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Oti Mabuse on her mother creating a dance school to provide her with opportunity

Oti Mabuse (Ian West/PA)
Oti Mabuse (Ian West/PA)

Oti Mabuse has recalled how her mother created her own dance school in their home town in South Africa to provide her daughters with opportunities that she did not have growing up.

The 31-year-old dancer went on to have a successful career, winning the South African Latin American championships eight times and is one of the most successful professionals to have appeared on BBC’s Strictly Come Dancing – having won twice.

Her older sister Phemelo also pursued dance as a child while the eldest Mabuse sibling, Motsi, went on to be a professional ballroom dancer and currently sits on the judging panel of Strictly.

Appearing on BBC Radio 4’s Desert Island Discs, Mabuse explained how her mother Dudu loved ballroom dancing but as she grew up under apartheid in South Africa she did not have the chance to learn.

She said: “The opportunities weren’t there for them, they were no dance schools, they were no dance teachers. It was very segregated as well.

“And she always loved it, she always wanted to do it, she always wanted to wear those big ballroom dresses and have her hair done.

“But also in those years, black people weren’t allowed to even be in the same room or the same dancefloor as white people.”

She recalled how her mother was motivated to start her own dance school as “no one teaching black kids how to dance” where they lived at the time.

Mabuse noted that this was a few years before she was born at a time when Nelson Mandela was still in jail and there was “still a lot of segregation”.

Dancing On Ice 2022
Oti Mabuse is embarking on a  solo tour which celebrates her journey from South Africa to professional dancer  (Zac Cooke/PA)

The dancer added that the community they grew up in was “really dangerous” due to riots so her mother also started her own transport system to bring children to and from the school so they would be safe.

Growing up in this environment, Mabuse explained that dance was “all she saw” but that her mother kept a very strict regime for her children which only included school, sports and dance.

Mabuse added: “She just didn’t want us to grow up and feel like we didn’t have opportunities and she wanted to make sure that we were always busy so that we wouldn’t have been on the streets, we weren’t getting up to any mischief.”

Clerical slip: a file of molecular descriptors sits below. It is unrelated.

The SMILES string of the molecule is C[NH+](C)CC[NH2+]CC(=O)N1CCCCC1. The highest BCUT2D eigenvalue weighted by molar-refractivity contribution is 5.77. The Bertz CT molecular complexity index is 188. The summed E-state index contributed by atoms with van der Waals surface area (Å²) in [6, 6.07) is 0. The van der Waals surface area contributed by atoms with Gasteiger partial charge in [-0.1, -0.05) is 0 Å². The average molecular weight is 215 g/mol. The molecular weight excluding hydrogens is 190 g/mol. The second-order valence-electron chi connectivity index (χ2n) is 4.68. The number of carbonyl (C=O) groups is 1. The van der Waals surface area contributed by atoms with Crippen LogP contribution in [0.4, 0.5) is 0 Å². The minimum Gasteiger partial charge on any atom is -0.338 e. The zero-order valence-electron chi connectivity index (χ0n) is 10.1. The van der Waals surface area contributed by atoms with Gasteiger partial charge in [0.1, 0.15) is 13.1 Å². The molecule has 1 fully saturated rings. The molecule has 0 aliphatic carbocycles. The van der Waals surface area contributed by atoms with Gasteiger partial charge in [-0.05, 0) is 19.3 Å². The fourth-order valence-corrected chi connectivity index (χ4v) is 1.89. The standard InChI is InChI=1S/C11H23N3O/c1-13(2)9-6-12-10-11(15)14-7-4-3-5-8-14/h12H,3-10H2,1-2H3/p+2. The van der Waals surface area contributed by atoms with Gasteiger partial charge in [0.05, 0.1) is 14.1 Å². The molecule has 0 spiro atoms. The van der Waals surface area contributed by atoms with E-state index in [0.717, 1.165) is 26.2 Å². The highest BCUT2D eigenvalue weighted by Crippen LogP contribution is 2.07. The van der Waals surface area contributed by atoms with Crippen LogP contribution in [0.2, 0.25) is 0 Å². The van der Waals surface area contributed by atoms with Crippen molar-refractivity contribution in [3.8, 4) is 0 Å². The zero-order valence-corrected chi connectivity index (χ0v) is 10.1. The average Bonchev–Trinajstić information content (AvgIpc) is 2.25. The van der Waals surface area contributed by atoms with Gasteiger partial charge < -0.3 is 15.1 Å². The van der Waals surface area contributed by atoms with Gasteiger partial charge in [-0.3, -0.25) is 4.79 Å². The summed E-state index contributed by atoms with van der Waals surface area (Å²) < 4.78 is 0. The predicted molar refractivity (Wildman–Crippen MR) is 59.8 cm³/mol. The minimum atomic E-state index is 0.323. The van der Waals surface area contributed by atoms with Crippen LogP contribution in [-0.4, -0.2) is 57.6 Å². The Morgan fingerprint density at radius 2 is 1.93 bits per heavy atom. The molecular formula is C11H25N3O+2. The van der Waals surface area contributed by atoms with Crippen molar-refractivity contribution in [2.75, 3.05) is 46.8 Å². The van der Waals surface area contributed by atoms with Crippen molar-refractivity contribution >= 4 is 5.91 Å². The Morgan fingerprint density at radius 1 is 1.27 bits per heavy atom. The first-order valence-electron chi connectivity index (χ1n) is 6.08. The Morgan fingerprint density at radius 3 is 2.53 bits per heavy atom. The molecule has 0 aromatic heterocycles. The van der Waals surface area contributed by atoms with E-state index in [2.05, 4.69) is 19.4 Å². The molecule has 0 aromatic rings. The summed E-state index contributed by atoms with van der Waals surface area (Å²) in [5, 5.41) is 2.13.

Among the dancer’s desert island disc choices was the track A Song For Mama by Boyz 2 Men as she said it reminds her of how lucky she is to have her mother who she described as “amazing” and “determined”.

“She always fought for us and she taught us to fight for ourselves and not take no for an answer and be as ambitious and dedicated and competitive as we are”, she added.

Mabuse said that she got her competitive streak from her father who worked as a lawyer and would assist those who could not afford to pay for representation when wrongly arrested.

Strictly Come Dancing 2020
Mabuse took home the Strictly Come Dancing trophy for a second year in a row alongside Bill Bailey (Guy Levy/BBC)

This determined nature has helped her win the coveted Strictly Come Dancing glitterball on two occasions, first in 2019 with the actor Kelvin Fletcher and then in 2020 with the comedian Bill Bailey.

She admitted that she “absolutely did not” think she would win with Bailey when they first set out on the dancefloor but said that is part of the Strictly “magic” that anything is possible.

Mabuse announced last month that she was departing the show after featuring as a professional for seven years.

The dancer currently sits on the Dancing On Ice judging panel and recently announced she is embarking on her first ever UK tour to perform her stage show I Am Here.

Starting in April, she will give more than 50 performances at venues around the country in a show that celebrates her journey from her home of South Africa to professional dancer.

– Desert Island Discs airs on BBC Sounds and BBC Radio 4 on Sunday at 11am.

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